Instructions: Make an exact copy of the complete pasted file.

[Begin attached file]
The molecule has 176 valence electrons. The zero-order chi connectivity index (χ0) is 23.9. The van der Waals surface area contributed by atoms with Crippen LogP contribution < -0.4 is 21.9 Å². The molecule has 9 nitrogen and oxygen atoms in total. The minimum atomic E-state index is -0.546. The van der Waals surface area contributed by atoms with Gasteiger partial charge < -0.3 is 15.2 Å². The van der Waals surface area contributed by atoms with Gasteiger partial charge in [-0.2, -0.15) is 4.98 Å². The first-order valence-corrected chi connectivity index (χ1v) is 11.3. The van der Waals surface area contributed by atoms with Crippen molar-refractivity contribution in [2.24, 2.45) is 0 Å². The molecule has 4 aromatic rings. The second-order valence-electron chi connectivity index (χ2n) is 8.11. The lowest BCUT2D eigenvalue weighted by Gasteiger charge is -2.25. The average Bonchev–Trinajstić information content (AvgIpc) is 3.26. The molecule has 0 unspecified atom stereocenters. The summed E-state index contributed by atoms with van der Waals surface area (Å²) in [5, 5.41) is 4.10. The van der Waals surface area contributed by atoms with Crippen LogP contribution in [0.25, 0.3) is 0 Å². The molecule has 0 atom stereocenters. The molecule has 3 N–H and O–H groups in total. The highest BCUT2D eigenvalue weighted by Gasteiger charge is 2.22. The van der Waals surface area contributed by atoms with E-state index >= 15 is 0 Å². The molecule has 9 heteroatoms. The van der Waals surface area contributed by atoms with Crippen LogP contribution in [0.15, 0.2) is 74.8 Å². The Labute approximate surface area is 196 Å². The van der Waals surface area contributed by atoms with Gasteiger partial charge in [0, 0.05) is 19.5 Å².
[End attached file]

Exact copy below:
The molecule has 176 valence electrons. The zero-order chi connectivity index (χ0) is 23.9. The van der Waals surface area contributed by atoms with Crippen LogP contribution < -0.4 is 21.9 Å². The molecule has 9 nitrogen and oxygen atoms in total. The minimum atomic E-state index is -0.546. The van der Waals surface area contributed by atoms with Gasteiger partial charge < -0.3 is 15.2 Å². The van der Waals surface area contributed by atoms with Gasteiger partial charge in [-0.2, -0.15) is 4.98 Å². The first-order valence-corrected chi connectivity index (χ1v) is 11.3. The van der Waals surface area contributed by atoms with Crippen molar-refractivity contribution in [2.24, 2.45) is 0 Å². The molecule has 4 aromatic rings. The second-order valence-electron chi connectivity index (χ2n) is 8.11. The lowest BCUT2D eigenvalue weighted by Gasteiger charge is -2.25. The average Bonchev–Trinajstić information content (AvgIpc) is 3.26. The molecule has 0 unspecified atom stereocenters. The summed E-state index contributed by atoms with van der Waals surface area (Å²) in [5, 5.41) is 4.10. The van der Waals surface area contributed by atoms with Crippen LogP contribution in [0.25, 0.3) is 0 Å². The molecule has 0 atom stereocenters. The molecule has 3 N–H and O–H groups in total. The highest BCUT2D eigenvalue weighted by Gasteiger charge is 2.22. The van der Waals surface area contributed by atoms with E-state index >= 15 is 0 Å². The molecule has 9 heteroatoms. The van der Waals surface area contributed by atoms with Crippen LogP contribution in [0.15, 0.2) is 74.8 Å². The Labute approximate surface area is 196 Å². The van der Waals surface area contributed by atoms with Gasteiger partial charge in [0, 0.05) is 19.5 Å².